This portal houses data showing the results of REE field sampling and analyses of coal and coal by-products. The focus of this task is to characterize the bulk elemental concentration and mineralogy of REEs in coal and coal-byproduct materials during the initial collection phase and, as processing steps are completed, provide data needed to determine the best path forward.


Preliminary NETL Sample Data
This Excel workbook, consisting of multiple tabs, summarizes NETL R&IC (Research and Innovation Center (formerly ORD – Office of Research and Development) REE field sample inventory and analytical characterization results for coal and related by-product materials that were collected from different coal regions, in various stages of the process, at various organization locations. The focus of this study is to characterize the bulk elemental concentration and mineralogy of rare earth elements in all coals and coal by-product material including: mineral matter associated with coal, fly ash, bottom ash, and post-processing/post-use materials among others.

Samples and data were collected and reflected as screening for the best available materials for use as resource materials for potential separation and recovery of REEs.

The NETL FWP REE analyses are reported on an ash basis.

Sampling and analytical efforts were performed by the following team members: Evan Granite, Elliot Roth, Tracy Bank, and Pete Rozelle.

[Download File v8.4] [Version History] [Download File (11/2019)]

REE and Coal Open Geodatabase
A collection of open and public data that contains REE and Coal data that covers the US coal basins.

[Download File]

REE and Coal Open Geodatabase Geocube Collection
The REE and Coal Open Database is an online collection of subsurface contextual data from publicly available geological, geochemical, and geospatial resources. These data align to and support execution of NETL’s REE coal assessment method. The database includes basin- and national-level spatial datasets, in addition to other non-spatial data that support the assessment approach. Data in this collection are sourced from a range of authoritative, public sources, including NETL, U.S. Geological Survey (USGS), Energy Information Administration (EIA), and state geological surveys.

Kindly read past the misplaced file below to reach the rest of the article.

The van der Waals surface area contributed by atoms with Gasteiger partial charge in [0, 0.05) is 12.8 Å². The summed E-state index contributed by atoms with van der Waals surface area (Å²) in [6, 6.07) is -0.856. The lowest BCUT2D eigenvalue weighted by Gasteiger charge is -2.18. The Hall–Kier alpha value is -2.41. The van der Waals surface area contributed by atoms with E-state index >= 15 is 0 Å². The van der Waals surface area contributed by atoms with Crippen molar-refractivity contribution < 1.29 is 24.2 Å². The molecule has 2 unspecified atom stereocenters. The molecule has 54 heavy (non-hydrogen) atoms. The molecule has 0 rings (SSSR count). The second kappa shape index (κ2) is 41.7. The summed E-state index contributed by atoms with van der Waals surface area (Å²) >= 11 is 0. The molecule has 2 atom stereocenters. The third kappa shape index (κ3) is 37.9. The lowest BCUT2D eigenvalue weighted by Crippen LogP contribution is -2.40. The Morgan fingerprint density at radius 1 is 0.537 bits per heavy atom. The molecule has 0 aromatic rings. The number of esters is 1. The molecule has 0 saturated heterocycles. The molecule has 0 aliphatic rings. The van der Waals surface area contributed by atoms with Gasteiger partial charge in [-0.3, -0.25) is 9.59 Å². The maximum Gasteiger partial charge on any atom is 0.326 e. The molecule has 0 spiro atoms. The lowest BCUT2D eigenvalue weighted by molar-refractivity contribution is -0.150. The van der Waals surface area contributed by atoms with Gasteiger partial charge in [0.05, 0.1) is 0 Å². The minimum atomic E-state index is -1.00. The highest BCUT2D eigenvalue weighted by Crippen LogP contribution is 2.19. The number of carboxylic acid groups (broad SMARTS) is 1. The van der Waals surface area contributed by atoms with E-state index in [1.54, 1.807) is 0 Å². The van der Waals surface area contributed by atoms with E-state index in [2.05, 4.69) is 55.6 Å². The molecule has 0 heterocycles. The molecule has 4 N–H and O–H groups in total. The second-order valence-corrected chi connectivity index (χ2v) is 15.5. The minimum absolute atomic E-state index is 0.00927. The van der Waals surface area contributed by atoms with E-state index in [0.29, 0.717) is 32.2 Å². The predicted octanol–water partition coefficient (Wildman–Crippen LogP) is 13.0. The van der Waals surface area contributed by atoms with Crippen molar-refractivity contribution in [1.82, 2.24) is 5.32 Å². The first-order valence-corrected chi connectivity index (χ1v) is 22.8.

[Geocube Collection]

Guidance on Bulk Elemental Analysis of Solids*

There are many digestion procedures that can be employed for inductively coupled plasma mass spectrometry (ICP-MS) or inductively coupled plasma optical emission spectrometry (ICP-OES) analysis (bulk elemental analysis) of solid coal by-products.  One method employed by NETL-RIC is described below.  Note that it is also critical for the lab to determine the percent recoveries of the rare earths and other elements from certified reference materials.  This serves as a check on the digestion procedure, as well as the analytical procedure.  Also note that ICP-OES has inferior detection limits for the rare earths as compared to ICP-MS.

In the NETL digestion procedure, solid samples were prepared by mixing pulverized sample with calcined LiBO2 (lithium metaborate) at a ratio of 1:8.  Prior to fusion, samples were mixed by stirring with a platinum rod in a 99.95% platinum crucible.  The open crucibles were heated to 1100°C for five minutes in a Phoenix microwave muffle furnace (CEM).  After 5 minutes, the melt was removed from the oven and allowed to cool to a homogeneous glass.  The glass was digested in 5% HNO3 on low heat with stirring.  To ensure that the sample glass was completely digested, the platinum crucibles were rinsed 3x with 5% HNO3 and the sample was diluted to a final volume of 100 ml.  These samples were further diluted in 2% HNO3 before analysis to determine the optimal balance between internal standard recovery and limit of detection.  For solid samples containing significant carbon content, samples were dried and ashed in a Leco Thermogravimetric Analyzer (TGA701) for one hour under nitrogen at 107°C for drying and then for five hours under air at 550°C for ashing.


“Analysis of Rare Earth Elements in Geologic Samples using Inductively Coupled Plasma Mass Spectrometry”

Tracy Bank, Elliot Roth, Phillip Tinker, Evan Granite, DOE Topical Report, available on the NETL REE EDX website.

All results recorded in this template will be made publicly available on this EDX portfolio site.

NETL Contacts

Jessica Mullen
Technology Manager
Critical Minerals Sustainability

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